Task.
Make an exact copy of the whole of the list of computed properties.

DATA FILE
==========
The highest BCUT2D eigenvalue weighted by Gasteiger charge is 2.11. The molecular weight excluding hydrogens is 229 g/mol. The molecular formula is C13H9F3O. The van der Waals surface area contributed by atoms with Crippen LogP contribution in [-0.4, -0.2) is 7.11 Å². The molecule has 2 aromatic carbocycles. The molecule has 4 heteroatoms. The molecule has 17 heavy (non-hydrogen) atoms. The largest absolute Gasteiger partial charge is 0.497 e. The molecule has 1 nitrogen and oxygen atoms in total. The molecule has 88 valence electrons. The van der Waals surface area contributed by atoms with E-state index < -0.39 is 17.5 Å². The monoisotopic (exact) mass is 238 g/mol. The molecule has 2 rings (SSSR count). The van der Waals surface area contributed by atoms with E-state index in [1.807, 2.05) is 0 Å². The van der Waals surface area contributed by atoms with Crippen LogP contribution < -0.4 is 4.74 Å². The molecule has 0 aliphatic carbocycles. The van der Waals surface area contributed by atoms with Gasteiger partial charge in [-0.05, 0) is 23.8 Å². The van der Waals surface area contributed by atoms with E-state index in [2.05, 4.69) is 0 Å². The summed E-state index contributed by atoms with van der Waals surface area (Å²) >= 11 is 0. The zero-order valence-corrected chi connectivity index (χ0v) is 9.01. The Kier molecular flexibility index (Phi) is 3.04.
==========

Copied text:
The highest BCUT2D eigenvalue weighted by Gasteiger charge is 2.11. The molecular weight excluding hydrogens is 229 g/mol. The molecular formula is C13H9F3O. The van der Waals surface area contributed by atoms with Crippen LogP contribution in [-0.4, -0.2) is 7.11 Å². The molecule has 2 aromatic carbocycles. The molecule has 4 heteroatoms. The molecule has 17 heavy (non-hydrogen) atoms. The largest absolute Gasteiger partial charge is 0.497 e. The molecule has 1 nitrogen and oxygen atoms in total. The molecule has 88 valence electrons. The van der Waals surface area contributed by atoms with E-state index < -0.39 is 17.5 Å². The monoisotopic (exact) mass is 238 g/mol. The molecule has 2 rings (SSSR count). The van der Waals surface area contributed by atoms with E-state index in [1.807, 2.05) is 0 Å². The van der Waals surface area contributed by atoms with Crippen LogP contribution < -0.4 is 4.74 Å². The molecule has 0 aliphatic carbocycles. The van der Waals surface area contributed by atoms with Gasteiger partial charge in [-0.05, 0) is 23.8 Å². The van der Waals surface area contributed by atoms with E-state index in [2.05, 4.69) is 0 Å². The summed E-state index contributed by atoms with van der Waals surface area (Å²) >= 11 is 0. The zero-order valence-corrected chi connectivity index (χ0v) is 9.01. The Kier molecular flexibility index (Phi) is 3.04.